20. ^ "Peeron Lego Inventories - Lego Product 70938: Electric Train Speed Regulator 9V Power Adaptor for 230v 50Hz - European version (Years: 1991 thru 1996)". peeron.com. Peeron Lego Inventories. Retrieved 10 October 2021.
  21. ^ "Peeron Lego Inventories - Lego Product 884: Electric Mindstorms RCX - Complete Assembly (Years: 1998 thru 2003)". peeron.com. Peeron Lego Inventories. Retrieved 10 October 2021.
  22. ^ "Lego RCX presentation - Clark Wood - BrickCon 2013". cementhorizon.com. BrickCon. Retrieved 10 October 2021.
  23. ^ "FIRST Lego League Programming and Design Suggestions - Power". boardsailor.com. The Los Altos Robotics Community. Retrieved 10 October 2021.
  24. ^ "Lego Mindstorms Internals". crynwr.com. Crynwr Software. Retrieved 10 October 2021.
  25. ^ "Robotics Discovery Set: Info for Hackers". 10 February 2001. Archived from the original on 10 February 2001.
  26. ^ "What's NXT? Lego Group Unveils Lego Mindstorms NXT Robotics Toolset at Consumer Electronics Show". Press Release. LAS VEGAS: Lego Company. 4 January 1986. Archived from the original on 8 July 2009. Retrieved 3 December 2008.
  27. ^ "Lego Robotics FAQ". 2009. Archived from the original on 8 August 2010. Retrieved 2 March 2010.
  28. ^ "EV3-Overview". Archived from the original on 24 June 2013.
  29. ^ Crook, Jordan (7 January 2013). "Lego Mindstorms EV3: The Better, Faster, Stronger Generation of Robotic Programming". TechCrunch. Archived from the original on 23 October 2017. Retrieved 22 May 2015.
  30. ^ "A new hands-on learning approach for classrooms, announced today". www.lego.com. 11 September 2019. Archived from the original on 10 August 2020. Retrieved 8 January 2021.
  31. ^ "Lego Education SPIKE Prime Set 45678 | Lego Education | Buy online at the Official Lego Shop US". www.lego.com. Archived from the original on 3 December 2020. Retrieved 8 January 2021.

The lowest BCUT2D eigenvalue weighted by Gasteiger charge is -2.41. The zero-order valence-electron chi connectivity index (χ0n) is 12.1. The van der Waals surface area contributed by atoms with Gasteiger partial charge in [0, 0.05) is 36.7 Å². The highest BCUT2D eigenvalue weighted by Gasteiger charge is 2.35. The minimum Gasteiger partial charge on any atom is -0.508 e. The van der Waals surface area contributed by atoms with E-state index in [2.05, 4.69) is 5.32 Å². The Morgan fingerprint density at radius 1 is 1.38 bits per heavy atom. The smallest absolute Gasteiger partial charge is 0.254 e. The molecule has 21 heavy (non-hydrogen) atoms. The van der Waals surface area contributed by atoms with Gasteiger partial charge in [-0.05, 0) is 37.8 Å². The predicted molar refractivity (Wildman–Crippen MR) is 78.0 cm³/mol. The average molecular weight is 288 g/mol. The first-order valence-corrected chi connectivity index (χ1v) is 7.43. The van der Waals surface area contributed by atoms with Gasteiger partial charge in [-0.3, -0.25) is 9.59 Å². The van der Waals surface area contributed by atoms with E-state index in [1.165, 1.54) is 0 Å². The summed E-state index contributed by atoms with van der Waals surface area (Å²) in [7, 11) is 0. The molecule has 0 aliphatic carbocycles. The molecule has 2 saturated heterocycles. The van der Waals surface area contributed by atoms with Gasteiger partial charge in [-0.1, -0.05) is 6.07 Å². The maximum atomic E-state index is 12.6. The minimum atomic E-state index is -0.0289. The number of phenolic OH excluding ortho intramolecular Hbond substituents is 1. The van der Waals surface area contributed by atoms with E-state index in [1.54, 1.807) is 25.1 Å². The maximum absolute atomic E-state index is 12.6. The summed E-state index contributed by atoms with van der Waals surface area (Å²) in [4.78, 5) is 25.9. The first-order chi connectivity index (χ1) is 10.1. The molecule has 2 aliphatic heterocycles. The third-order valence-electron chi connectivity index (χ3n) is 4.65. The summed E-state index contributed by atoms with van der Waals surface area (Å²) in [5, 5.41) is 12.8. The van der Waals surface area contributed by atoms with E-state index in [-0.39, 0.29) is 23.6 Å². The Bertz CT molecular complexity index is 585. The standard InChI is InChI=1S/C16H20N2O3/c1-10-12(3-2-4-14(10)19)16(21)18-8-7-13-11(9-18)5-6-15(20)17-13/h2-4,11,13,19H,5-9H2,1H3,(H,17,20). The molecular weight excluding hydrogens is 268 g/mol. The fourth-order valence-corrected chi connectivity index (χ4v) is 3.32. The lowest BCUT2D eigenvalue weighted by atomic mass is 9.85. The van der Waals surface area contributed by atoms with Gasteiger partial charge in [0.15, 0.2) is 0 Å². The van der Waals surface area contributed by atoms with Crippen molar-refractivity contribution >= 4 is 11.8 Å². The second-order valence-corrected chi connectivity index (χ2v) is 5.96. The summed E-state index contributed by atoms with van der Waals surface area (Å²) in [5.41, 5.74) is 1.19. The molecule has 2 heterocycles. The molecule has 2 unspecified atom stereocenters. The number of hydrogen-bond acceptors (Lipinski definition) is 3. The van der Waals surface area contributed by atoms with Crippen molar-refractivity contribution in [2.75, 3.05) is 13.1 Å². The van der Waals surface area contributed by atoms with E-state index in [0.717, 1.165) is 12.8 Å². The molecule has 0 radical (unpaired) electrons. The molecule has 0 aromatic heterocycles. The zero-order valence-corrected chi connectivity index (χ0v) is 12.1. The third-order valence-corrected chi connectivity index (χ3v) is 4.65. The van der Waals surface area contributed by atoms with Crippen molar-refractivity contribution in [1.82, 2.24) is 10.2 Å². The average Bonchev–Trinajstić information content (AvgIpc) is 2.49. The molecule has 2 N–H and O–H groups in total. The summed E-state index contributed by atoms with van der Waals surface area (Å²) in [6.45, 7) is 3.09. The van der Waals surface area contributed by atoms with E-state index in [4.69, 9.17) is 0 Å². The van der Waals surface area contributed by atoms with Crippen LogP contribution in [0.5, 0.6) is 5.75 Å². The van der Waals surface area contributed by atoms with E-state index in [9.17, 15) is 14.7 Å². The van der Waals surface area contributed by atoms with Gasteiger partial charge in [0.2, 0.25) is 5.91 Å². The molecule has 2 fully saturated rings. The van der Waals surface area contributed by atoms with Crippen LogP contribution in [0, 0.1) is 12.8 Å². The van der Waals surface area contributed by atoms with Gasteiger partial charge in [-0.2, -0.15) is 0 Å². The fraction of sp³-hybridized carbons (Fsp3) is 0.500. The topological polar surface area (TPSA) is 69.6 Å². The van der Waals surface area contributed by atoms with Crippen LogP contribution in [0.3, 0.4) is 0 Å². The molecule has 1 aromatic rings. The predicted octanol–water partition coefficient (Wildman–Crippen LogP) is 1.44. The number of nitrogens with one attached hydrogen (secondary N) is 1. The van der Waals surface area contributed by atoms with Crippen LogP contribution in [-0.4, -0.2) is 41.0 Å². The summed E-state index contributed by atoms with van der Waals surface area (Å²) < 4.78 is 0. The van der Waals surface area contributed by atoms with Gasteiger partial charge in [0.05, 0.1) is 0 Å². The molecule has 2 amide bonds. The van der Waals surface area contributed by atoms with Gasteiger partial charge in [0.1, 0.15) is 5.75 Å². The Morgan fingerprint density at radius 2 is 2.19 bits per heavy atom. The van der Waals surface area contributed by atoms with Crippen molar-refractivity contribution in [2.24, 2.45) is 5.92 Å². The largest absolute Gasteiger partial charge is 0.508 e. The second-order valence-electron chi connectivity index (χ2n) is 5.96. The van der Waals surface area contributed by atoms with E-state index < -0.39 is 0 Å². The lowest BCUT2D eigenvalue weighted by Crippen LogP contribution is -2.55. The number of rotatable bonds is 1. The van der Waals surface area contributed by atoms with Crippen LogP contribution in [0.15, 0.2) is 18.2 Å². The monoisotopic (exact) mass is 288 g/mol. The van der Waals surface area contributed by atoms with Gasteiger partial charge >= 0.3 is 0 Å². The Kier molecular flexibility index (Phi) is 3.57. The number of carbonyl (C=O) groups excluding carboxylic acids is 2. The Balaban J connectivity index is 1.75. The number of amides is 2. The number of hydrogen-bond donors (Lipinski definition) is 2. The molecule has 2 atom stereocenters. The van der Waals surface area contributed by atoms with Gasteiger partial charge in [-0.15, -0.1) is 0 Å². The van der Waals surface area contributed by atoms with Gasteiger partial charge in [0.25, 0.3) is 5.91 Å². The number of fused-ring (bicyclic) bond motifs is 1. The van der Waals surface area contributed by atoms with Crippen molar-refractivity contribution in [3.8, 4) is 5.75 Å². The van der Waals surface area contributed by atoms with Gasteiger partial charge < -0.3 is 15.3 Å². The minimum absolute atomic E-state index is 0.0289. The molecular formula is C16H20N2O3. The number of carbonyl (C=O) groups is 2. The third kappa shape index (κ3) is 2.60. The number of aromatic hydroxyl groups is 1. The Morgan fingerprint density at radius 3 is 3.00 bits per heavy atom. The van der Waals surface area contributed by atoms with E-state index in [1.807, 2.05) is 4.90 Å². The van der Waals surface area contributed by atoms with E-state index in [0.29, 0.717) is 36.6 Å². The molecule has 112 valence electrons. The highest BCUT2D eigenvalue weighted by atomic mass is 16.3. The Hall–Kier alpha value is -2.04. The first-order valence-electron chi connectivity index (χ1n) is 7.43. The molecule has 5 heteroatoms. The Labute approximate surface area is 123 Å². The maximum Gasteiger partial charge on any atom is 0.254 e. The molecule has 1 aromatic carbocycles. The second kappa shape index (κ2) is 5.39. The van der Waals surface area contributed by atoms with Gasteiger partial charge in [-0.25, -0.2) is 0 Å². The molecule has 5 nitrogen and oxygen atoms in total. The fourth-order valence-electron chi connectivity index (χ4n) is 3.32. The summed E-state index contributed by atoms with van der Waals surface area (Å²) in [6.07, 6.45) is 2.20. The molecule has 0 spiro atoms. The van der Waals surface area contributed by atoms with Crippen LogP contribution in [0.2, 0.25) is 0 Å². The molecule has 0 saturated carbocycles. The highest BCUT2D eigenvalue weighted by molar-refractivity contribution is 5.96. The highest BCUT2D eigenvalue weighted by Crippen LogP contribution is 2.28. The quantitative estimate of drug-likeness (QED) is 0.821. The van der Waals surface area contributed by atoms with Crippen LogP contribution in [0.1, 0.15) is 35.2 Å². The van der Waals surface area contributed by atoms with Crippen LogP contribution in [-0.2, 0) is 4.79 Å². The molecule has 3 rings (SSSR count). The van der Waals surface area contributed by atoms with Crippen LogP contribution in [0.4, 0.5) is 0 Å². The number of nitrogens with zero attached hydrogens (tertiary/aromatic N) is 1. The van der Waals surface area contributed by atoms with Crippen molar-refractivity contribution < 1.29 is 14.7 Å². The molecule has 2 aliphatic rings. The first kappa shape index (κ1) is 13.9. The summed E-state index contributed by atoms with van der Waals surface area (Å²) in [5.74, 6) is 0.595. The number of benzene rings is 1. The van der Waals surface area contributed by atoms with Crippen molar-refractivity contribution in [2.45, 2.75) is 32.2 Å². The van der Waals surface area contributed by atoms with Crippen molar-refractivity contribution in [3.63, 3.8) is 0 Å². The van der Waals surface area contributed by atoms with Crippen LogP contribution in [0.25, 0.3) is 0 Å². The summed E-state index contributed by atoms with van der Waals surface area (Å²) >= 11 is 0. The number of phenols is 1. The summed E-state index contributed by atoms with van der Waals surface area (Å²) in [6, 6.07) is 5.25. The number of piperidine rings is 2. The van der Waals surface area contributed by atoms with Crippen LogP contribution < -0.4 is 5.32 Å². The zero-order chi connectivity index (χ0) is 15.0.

32. ^ "gpdaniels/spike-prime". 25 January 2021. Archived from the original on 25 December 2020. Retrieved 8 January 2021 – via GitHub.
  33. ^ Porter, Jon (15 June 2020). "Lego's new Mindstorms kit lets kids build their own walking, talking robots". The Verge. Retrieved 7 September 2021.
  34. ^ "New Lego Mindstorms Robot Inventor lets creators build and bring to life anything they can imagine". www.lego.com. 15 June 2020. Archived from the original on 15 January 2021. Retrieved 8 January 2021.
  35. ^ https://brickset.com/article/84219/lego-mindstorms-to-be-discontinued
  36. ^ "CoderZ, an online learning environment for Mindstorms robotics". www.thenxtstep.com. Archived from the original on 14 June 2017. Retrieved 30 May 2017.
  37. ^ "The MIT Programmable Brick". Epistemology and Learning Group. Massachusetts Institute of Technology. 13 February 1998. Archived from the original on 25 October 2005. Retrieved 1 October 2013.
  38. ^ "Programmable Bricks". Projects. MIT Media Lab. Archived from the original on 21 October 2013. Retrieved 3 December 2008.
  39. ^ Erwin, Ben; Cyr, Martha; Rogers, Chris (2000). "Lego Engineer and RoboLab: Teaching Engineering with LabVIEW from Kindergarten to Graduate School" (PDF). International Journal of Engineering Education. 16 (3): 181–192. Archived (PDF) from the original on 23 September 2013. Retrieved 1 October 2013. For the past 6 years, faculty members at Tufts University have developed two different software packages between LabVIEW and Lego data acquisition systems. These packages allow us to teach engineering with both Lego bricks and LabVIEW to students from 5 to 50 years old. The versatility of the hardware and software allow a wide variety of possibilities in what students can build and program, from robots and remote sensing devices to kinetic sculptures. As students design and build their projects, they are motivated to learn the math and science needed to optimize their project. Both college students and kindergartners respond to this motivator. In the paper, we explain how we designed software to complement these projects in allowing automation and animation. The software uses LabVIEW, extending its capabilities to kindergartners and Lego bricks. Finally, we will show how we have used LabVIEW and Lego data acquisition to teach elementary school science, freshman engineering, instrumentation and experimentation, and how college seniors and graduate students have used both the hardware and software to solve various data acquisition problems
  40. ^ Lund, Henrik Hautop; Pagliarini, Luigi. "RoboCup Jr. with LEGO Mindstorms" (PDF). Proceedings of International Conference on Robotics and Automation (ICRA2000), New Jersey: IEEE Press, 2000. Retrieved 9 July 2013.
  41. ^ "Technical Resources". FIRST Inspires. FIRST. Retrieved 5 November 2023.

Further reading